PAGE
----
These various texts have considerably shaped my understanding of objectification and sexual oppression, and also illuminated further questions which surround Ratajkowski. Through consideration of various viewpoints expressed in the secondary literature dealt with in this review, and those listed in the bibliography which I have not been able to fully deal with, as yet, I will be able to shape critical responses and arguments to the questions which arise in my dissertation.
Alcoff, Linda Martín, ‘The Identity Crisis in Feminist Theory’, Visible Identities: Race, Gender, and the Self, (New York: Oxford University Press, 2006), pp. 133-151.
Bartky, Sandra Lee, Femininity and Domination: Studies in the Phenomenology of Oppression, (New York: Routledge, 1990)
Beauvoir, Simone de, The Second Sex, tr. By Constance Borde and Sheila Malovany-Chevallier, (New York: Vintage Books: A Division of Random House, Inc., 2011)
Bordo, Susan, Unbearable Weight: Feminism, Western Culture, and the Body, (Berkeley: University of California Press, 1993)
Butler, Judith, ‘Sex and Gender in Simone de Beauvoir’s Second Sex’, Yale French Studies, No. 72 (1986), pp. 35-49.
Heinämaa, Sara, ‘Simone de Beauvoir’s Phenomenology of Sexual Difference’, Hypatia, Vol. 14, No. 4 (1999), pp. 114-132.
Kant, Immanuel, Lectures of Ethics, ed. and tr. by Peter Heath, (Cambridge: Cambridge University Press, 1997)
Lord, Audre, ‘Uses of the Erotic: The Erotic as Power’, in Sister Outsider: Essays & Speeches, (New York: Ten Speed Press, 2007), pp. 53-59,
Nussbaum, Martha C., Sex & Social Justice, (New York: Oxford University Press, 1999)
Sawicki, Jana, Disciplining Foucault: Feminism, Power, and the Body, (New York: Routledge, 1991)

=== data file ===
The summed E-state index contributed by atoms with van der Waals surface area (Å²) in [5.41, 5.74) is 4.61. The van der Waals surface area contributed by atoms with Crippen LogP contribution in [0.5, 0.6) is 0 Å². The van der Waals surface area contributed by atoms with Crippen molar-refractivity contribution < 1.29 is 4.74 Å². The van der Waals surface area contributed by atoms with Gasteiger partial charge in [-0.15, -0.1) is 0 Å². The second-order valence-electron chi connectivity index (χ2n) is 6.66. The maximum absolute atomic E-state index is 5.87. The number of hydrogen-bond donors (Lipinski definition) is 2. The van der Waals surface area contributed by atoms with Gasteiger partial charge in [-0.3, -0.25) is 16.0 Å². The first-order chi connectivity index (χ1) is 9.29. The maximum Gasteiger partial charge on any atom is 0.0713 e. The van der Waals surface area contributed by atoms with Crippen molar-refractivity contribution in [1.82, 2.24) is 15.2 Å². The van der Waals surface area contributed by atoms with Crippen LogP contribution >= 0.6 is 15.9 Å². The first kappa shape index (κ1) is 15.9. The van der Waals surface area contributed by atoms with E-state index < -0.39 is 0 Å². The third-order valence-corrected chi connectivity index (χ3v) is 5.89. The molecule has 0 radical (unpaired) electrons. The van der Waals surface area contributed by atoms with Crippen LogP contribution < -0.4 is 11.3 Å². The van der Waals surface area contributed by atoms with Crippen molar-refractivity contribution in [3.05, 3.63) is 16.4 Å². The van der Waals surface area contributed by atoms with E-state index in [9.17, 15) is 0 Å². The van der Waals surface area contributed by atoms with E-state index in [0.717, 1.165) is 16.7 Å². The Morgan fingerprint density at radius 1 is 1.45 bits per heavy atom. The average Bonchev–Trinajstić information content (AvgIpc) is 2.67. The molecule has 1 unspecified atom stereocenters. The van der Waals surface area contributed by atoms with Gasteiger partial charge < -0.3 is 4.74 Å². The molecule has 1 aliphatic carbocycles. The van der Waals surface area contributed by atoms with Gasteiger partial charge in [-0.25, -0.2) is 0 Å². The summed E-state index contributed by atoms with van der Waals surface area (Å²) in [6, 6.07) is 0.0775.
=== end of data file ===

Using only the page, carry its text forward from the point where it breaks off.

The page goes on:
Immanuel Kant, Lectures of Ethics, ed. and tr. by Peter Heath, (Cambridge: Cambridge University Press, 1997), 27:384.
 Ibid., 27:385.
 Martha C. Nussbaum, Sex & Social Justice, (New York: Oxford University Press, 1999), p. 231.
 Ibid., p. 227.
 Ibid., p. 231.
 Audre Lord, ‘Uses of the Erotic: The Erotic as Power’, in Sister Outsider: Essays & Speeches, (New York: Ten Speed Press, 2007), pp. 53-59, p. 54.
 Simone de Beauvoir, The Second Sex, tr. by Constance Borde and Sheila Malovany-Chevallier, (New York: Vintage Books: A Division of Random House, Inc., 2011), p. 404.
 Ibid., p. 405.
 Ibid., p. 694.
 Ibid., p. 696.
 Sandra Lee Bartky, Femininity and Domination: Studies in the Phenomenology of Oppression, (New York: Routledge, 1990), p. 23.
 Ibid., p. 22.
 Susan Bordo, Unbearable Weight: Feminism, Western Culture, and the Body, (Berkeley: University of California Press, 1993), p. 165.
 Bartky, p. 80.
 Linda Martín Alcoff, ‘The Identity Crisis in Feminist Theory’, Visible Identities: Race, Gender, and the Self, (New York: Oxford University Press, 2006), pp. 133-151, p. 134.